Making Hawai`i’s roadways safer to ensure that all roadway users arrive at their destinations will be one of my administration’s top priorities. As we look at many of the motor vehicle, pedestrian, motorcycle and bicycle fatalities, it is with sadness that we realize that almost all of them were senseless and could have been prevented.
Far too often, we all have heard the stories of drivers who were intoxicated, speeding or distracted, causing crashes that resulted in a death and/or serious injuries. We’ve seen the stories of children whose lives were cut short way too soon because their parents or caregivers failed to protect them by properly using a child safety seat or failing to install the seats correctly. There are too many stories of people who were killed because they chose not to wear a seat belt and were ejected from their vehicle. And there are many who were just in the wrong place at the wrong time. They did not do anything wrong themselves, but were the victims of other people’s mistakes.
Recognizing the need to combat these preventable tragedies, the Hawaii` Department of Transportation has been leading a collaborative statewide effort to update and implement a comprehensive, statewide Strategic Highway Safety Plan (SHSP). Over 100 dedicated government and community stakeholders from traffic safety, public safety, law enforcement, judiciary, highway design and data management worked together to ensure that prioritized strategies in the five-year plan address key issues and focus efforts and resources in eight emphasis areas: (1) Impaired driving; (2) Speeding; (3) Occupant protection; (4) Pedestrian and bicycle safety; (5) Motorcycle and moped safety; (6) Lane departure and intersection safety; (7) Data and safety management systems; and (8) First responder capabilities. Each strategy is part of a multi-faceted solution envisioned by the stakeholders to improve traffic safety in Hawai`i and to reduce the number of traffic-related fatalities and injuries.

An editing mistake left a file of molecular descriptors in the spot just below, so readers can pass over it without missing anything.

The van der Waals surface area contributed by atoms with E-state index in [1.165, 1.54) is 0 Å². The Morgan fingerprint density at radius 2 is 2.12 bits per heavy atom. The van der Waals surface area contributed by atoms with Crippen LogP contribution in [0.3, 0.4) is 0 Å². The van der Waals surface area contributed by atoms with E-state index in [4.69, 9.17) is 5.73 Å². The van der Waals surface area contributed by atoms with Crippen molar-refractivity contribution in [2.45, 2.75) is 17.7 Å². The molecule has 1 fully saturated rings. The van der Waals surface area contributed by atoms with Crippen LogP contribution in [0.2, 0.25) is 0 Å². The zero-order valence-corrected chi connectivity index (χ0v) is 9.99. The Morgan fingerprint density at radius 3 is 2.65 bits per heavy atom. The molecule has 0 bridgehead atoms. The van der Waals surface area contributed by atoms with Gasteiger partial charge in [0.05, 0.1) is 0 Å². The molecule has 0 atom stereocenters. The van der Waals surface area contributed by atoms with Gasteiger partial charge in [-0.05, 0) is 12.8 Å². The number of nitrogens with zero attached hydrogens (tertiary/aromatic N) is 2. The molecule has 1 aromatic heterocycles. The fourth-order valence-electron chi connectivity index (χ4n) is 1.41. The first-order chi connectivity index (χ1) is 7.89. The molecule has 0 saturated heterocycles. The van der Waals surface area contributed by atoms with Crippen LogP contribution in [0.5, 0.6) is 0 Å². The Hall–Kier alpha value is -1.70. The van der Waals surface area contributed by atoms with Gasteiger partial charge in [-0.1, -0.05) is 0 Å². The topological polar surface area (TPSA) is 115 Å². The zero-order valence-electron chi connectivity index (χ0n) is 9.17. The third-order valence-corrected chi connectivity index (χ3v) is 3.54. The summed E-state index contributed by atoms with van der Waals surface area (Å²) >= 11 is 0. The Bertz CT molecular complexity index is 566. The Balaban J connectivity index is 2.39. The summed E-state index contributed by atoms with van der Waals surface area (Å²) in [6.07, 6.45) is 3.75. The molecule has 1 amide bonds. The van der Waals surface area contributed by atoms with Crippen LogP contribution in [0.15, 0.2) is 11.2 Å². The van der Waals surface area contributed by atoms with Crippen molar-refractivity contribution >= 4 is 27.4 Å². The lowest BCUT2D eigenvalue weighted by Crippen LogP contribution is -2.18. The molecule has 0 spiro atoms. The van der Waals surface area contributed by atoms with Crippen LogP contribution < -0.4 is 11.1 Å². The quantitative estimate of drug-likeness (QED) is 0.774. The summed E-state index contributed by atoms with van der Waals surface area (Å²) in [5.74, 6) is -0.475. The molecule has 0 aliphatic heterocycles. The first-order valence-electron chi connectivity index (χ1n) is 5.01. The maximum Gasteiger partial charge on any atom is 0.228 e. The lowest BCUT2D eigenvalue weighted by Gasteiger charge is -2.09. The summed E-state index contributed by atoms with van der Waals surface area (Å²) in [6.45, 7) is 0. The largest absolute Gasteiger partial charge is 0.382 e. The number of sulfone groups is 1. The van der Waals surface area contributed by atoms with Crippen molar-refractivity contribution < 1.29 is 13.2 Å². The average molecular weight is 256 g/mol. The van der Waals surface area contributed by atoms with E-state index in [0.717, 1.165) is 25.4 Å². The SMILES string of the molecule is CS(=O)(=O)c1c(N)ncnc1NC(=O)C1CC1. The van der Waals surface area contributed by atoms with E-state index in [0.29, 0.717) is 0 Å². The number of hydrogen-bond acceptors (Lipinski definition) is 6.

The SHSP serves as the guiding force for Hawai`i traffic safety partners to effect change on and off our roadways. Whether you suffer the loss of a loved one, have to care for someone injured in a motor vehicle crash, pay for increasing medical or motor vehicle insurance coverage, or have to sit in traffic due to a crash investigation, we are all affected in some way.
But there is hope. During calendar year 2014, there were 95 motor vehicle fatalities, the lowest in over 20 years. This reduction shows that we can and will make a difference by working together. Although the decrease in fatalities is something to be proud of, even one life lost is one too many. We still have a long way to go to reach our ultimate goal of zero traffic deaths.
As a member of our Hawai`i community and a roadway user, I hope that you will do your part. Educate yourself on the SHSP and traffic safety priorities in our state. Obey all traffic laws. Support local legislation to strengthen our traffic safety laws. Share this information with your friends and family. Most importantly, be a responsible roadway user.
Together we can make a difference.
David Y. Ige